When he was about 50 years old (the late 1860s) he decided to give up teaching and agitating for reform in Brussels, return to Paris and take up journalism again. It is not clear why he did this - perhaps it was the death of his wife, perhaps his attempts to set up a labour exchange in Brussels had reached a dead end, perhaps he saw some new opportunities for a liberal journalist like him now that Napoléon III was liberalising his regime after nearly two decades of tight control, or perhaps he had given up his hopes of making an impression within academia. We do not know his reasons. He returned to Paris on the eve of yet another violent revolution, that of the Paris Commune of 1871, with its attendant socialist groups agitating for reforms, which he witnessed first hand and wrote about. But, that is another story.
These were very important, formative years in the development of Molinari’s thought in particular, but also for French classical liberalism in general. With the moral and financial support of the Guillaumin publishing firm political economy had thrived in Paris during the 1840s and Molinari had played an increasingly important role in that movement. Gilbert-Urbain Guillaumin (1801-1864) and his supporters (Horace Say, Casimir Cheuvreux, and the Duc d’ Harcourt) founded the Political Economy Society in 1842 which held monthly meetings, the Journal des Économistes in 1841 which appeared monthly and provided a forum for discussion of economic ideas, and the book publishing wing of Guillaumin which published the monographs written by the economists but also undertook expensive projects such as encyclopedias and dictionaries of commerce and economics, and large scholarly collections of classics of economic thought. The audience “le reseau Guillaumin” (the Guillaumin network)11 reached were the intellectual and political élites (what Bastiat referred to as “la classe électorale”, the small minority of tax payers who were allowed to vote under the July Monarchy of Louis Philippe) who ruled France with the intention of trying to influence their thinking in a more liberal and free market direction in the hope that this would influence government policy. As there were only two or three chairs of political economy in France at that time (the prestigious Collège de France (Michel Chevalier held this chair from 1841), the Conservatoire national des arts et métiers, and the engineering school the École des Ponts et Chaussées (which only began teaching economics in 1846)),12 the opportunities for academic work within the state universities were very limited. This forced the French political economists to work outside the university system such as lecturing at the private Athénée royal de Paris, writing for the quality journals (such as the Journal des Débats and the Revue des Deux mondes), writing books for a more general market of readers, or getting appointed to the non-teaching Academy of Moral and Political Sciences.13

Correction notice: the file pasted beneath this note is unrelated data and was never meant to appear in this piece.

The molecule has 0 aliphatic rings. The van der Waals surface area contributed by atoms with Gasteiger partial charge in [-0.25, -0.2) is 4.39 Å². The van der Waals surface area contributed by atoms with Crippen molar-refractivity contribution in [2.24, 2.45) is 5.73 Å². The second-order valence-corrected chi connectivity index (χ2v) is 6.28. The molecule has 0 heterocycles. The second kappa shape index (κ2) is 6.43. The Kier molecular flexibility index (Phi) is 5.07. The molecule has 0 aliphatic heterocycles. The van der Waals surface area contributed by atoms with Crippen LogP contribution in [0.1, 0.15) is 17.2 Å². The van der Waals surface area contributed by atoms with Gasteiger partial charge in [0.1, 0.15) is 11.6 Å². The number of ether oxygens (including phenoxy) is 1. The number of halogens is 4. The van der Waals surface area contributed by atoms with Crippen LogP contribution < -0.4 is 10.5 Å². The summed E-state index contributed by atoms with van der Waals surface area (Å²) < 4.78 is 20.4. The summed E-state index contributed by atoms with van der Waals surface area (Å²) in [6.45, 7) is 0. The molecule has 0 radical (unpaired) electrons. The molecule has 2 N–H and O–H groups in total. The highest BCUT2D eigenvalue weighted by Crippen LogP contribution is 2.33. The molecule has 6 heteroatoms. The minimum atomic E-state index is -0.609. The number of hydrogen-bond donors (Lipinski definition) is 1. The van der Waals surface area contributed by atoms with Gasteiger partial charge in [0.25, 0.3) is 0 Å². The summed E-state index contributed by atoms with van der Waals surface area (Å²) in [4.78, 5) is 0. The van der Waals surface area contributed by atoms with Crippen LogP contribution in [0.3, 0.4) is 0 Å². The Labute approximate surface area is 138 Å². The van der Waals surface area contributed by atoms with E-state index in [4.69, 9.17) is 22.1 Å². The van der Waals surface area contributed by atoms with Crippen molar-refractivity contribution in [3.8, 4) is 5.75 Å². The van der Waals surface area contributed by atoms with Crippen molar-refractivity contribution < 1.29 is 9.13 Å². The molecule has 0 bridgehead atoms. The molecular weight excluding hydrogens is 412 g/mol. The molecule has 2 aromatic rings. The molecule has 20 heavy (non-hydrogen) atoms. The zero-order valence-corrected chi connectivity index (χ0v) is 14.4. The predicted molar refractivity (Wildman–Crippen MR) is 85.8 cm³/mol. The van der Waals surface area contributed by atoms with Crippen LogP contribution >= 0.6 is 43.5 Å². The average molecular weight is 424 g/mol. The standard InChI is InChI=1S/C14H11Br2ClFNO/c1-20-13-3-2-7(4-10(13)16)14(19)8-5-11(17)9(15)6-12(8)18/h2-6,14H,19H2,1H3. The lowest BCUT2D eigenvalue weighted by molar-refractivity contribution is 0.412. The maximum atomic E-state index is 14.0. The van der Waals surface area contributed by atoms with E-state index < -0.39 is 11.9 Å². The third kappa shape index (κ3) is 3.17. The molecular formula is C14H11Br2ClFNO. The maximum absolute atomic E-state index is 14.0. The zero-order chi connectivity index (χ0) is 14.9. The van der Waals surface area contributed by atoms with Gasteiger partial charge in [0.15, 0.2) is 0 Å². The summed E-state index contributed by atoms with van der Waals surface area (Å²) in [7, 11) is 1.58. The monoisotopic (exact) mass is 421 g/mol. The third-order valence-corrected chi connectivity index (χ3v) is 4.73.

The second half of the 1840s was a special period in the history of libertarianism, even a “classical liberal moment” (to adapt Pocock’s idea of the “Machiavellian moment”),14 with the appearance of a trilogy of works which took liberal theory into radically new directions. These were Charles Coquelin (1802-1852) with his work on free banking,15 Frédéric Bastiat (1801-1850) with his work on subjective value theory and the theory of human action (“Crusoe economics”),16 and Molinari’s work on the privatisation of all public goods, in particular the competitive provision of police and defence services (“the production of security”).17